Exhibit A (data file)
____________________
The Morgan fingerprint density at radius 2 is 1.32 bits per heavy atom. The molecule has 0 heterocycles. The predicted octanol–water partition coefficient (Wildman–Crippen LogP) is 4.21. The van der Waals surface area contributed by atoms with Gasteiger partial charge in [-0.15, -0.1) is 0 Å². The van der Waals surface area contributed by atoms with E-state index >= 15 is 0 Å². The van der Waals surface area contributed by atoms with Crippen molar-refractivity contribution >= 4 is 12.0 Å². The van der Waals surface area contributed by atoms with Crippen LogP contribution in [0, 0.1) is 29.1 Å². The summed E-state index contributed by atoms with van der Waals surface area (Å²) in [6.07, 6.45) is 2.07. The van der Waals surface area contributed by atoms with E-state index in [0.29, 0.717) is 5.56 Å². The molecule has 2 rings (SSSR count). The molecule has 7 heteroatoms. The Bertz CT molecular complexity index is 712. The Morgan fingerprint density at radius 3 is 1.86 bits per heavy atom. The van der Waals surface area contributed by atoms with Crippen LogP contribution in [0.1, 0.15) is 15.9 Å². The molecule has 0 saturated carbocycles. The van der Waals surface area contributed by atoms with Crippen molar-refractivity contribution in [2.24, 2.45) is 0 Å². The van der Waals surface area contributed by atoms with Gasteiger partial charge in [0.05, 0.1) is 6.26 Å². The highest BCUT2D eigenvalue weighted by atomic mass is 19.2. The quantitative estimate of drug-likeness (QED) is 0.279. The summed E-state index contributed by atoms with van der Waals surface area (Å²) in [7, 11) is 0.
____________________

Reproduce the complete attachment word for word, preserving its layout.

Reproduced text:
The Morgan fingerprint density at radius 2 is 1.32 bits per heavy atom. The molecule has 0 heterocycles. The predicted octanol–water partition coefficient (Wildman–Crippen LogP) is 4.21. The van der Waals surface area contributed by atoms with Gasteiger partial charge in [-0.15, -0.1) is 0 Å². The van der Waals surface area contributed by atoms with E-state index >= 15 is 0 Å². The van der Waals surface area contributed by atoms with Crippen molar-refractivity contribution >= 4 is 12.0 Å². The van der Waals surface area contributed by atoms with Crippen LogP contribution in [0, 0.1) is 29.1 Å². The summed E-state index contributed by atoms with van der Waals surface area (Å²) in [6.07, 6.45) is 2.07. The van der Waals surface area contributed by atoms with E-state index in [0.29, 0.717) is 5.56 Å². The molecule has 2 rings (SSSR count). The molecule has 7 heteroatoms. The Bertz CT molecular complexity index is 712. The Morgan fingerprint density at radius 3 is 1.86 bits per heavy atom. The van der Waals surface area contributed by atoms with Crippen LogP contribution in [0.1, 0.15) is 15.9 Å². The molecule has 0 saturated carbocycles. The van der Waals surface area contributed by atoms with Crippen molar-refractivity contribution in [2.24, 2.45) is 0 Å². The van der Waals surface area contributed by atoms with Gasteiger partial charge in [0.05, 0.1) is 6.26 Å². The highest BCUT2D eigenvalue weighted by atomic mass is 19.2. The quantitative estimate of drug-likeness (QED) is 0.279. The summed E-state index contributed by atoms with van der Waals surface area (Å²) in [7, 11) is 0.